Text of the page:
Reception 6:00; Panel 6:30-8:30 pm
Direct action—from sit-ins, occupations, and blockades to tree-spiking, theft of government documents, and Internet hacktivism—has played a crucial but changing role in U.S. political movements from the mid-20th century to today. STPEC is proud to host a panel discussion with four activists and organizers from the Pioneer Valley who have participated in direct action to resist war, torture, racism, police violence, home foreclosures, and nuclear power. Their experiences shed light on the different philosophies that have guided direct action over time and on the different risks and stakes for activists based on race, gender, sexuality, age, and class.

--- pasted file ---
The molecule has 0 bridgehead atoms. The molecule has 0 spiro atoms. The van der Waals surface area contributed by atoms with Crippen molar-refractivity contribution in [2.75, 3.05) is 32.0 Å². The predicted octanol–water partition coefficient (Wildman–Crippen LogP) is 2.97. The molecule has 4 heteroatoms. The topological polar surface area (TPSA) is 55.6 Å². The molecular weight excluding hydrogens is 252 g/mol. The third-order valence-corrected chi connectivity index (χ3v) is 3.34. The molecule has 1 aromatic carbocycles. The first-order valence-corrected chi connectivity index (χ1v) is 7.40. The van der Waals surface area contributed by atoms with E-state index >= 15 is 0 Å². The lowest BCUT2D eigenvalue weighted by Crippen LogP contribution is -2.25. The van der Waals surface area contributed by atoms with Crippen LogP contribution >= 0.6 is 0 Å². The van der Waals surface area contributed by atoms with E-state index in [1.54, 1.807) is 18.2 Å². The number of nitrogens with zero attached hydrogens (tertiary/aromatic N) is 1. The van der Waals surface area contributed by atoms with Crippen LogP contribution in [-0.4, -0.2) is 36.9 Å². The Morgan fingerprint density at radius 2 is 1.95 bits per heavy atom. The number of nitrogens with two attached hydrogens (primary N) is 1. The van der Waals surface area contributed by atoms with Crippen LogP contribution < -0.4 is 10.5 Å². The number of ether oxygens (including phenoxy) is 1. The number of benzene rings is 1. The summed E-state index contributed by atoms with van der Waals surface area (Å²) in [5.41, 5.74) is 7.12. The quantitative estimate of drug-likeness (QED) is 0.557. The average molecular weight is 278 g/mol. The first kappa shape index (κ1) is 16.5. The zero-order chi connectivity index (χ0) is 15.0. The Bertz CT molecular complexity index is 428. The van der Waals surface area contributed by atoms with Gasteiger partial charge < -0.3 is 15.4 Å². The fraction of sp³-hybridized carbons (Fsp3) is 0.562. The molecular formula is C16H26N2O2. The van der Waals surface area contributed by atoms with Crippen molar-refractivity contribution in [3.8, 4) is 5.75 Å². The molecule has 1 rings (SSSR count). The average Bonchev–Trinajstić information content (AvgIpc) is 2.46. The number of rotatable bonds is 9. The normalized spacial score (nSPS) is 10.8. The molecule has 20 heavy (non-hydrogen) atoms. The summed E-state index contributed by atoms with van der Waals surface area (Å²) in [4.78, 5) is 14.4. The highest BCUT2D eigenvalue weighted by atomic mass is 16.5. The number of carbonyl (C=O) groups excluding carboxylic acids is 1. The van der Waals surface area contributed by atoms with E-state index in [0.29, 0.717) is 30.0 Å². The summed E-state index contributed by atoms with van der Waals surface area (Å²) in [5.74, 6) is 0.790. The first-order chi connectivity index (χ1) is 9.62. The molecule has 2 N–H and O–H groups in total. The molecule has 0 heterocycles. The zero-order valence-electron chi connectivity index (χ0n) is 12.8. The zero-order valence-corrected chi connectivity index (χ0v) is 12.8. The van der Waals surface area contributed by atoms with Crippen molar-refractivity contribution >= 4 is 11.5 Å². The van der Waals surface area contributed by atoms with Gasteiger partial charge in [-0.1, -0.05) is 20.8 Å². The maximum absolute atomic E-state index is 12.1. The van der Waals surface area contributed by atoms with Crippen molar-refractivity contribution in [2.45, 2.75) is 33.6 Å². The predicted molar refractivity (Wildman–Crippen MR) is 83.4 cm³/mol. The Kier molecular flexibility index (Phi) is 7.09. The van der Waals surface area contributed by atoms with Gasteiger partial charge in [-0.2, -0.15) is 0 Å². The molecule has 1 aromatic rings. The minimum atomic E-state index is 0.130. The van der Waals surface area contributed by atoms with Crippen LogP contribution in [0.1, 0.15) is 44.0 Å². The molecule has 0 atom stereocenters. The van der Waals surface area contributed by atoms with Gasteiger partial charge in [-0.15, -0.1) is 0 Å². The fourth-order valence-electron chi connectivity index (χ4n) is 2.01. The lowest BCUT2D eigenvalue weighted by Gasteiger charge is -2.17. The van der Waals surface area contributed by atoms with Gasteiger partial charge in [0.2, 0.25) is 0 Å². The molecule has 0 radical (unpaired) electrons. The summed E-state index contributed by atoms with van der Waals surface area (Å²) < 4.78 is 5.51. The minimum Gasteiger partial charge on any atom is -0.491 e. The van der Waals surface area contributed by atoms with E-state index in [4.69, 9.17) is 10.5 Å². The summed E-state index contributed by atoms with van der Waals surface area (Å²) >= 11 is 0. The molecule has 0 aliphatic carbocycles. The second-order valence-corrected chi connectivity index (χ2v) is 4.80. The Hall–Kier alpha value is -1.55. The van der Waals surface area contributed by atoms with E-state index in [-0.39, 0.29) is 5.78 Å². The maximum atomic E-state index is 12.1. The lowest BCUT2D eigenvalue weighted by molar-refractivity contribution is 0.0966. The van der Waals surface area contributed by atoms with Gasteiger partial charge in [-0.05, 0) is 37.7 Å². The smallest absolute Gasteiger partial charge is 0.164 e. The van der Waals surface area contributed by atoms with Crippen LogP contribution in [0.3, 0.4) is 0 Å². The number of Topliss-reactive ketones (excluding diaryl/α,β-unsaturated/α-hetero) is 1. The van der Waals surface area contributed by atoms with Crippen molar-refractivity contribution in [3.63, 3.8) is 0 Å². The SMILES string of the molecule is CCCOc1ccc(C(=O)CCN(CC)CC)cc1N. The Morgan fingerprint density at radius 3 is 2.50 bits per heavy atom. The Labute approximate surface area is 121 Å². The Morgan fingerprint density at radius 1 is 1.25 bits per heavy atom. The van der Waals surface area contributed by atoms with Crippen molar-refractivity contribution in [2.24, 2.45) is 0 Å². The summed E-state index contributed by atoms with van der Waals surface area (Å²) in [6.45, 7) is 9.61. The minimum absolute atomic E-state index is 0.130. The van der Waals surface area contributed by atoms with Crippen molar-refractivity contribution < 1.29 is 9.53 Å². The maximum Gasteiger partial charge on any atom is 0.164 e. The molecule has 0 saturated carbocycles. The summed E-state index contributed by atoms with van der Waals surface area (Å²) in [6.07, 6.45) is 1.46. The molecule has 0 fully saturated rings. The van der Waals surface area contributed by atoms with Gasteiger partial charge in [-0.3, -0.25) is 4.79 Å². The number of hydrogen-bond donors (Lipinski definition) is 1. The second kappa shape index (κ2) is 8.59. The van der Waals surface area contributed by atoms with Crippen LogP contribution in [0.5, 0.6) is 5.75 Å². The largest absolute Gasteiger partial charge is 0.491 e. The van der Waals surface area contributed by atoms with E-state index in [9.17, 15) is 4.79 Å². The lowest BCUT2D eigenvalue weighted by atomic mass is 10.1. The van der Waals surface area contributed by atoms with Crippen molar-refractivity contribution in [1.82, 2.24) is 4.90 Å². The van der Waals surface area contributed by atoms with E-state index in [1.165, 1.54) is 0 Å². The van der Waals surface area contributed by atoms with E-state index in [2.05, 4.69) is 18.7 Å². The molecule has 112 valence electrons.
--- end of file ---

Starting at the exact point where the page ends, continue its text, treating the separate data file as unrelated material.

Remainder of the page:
Presented by the Social Thought and Political Economy Program (STPEC) at UMass Amherst as part of the Social Science Matters Series on Resistance, organized by the UMass College of Social and Behavioral Sciences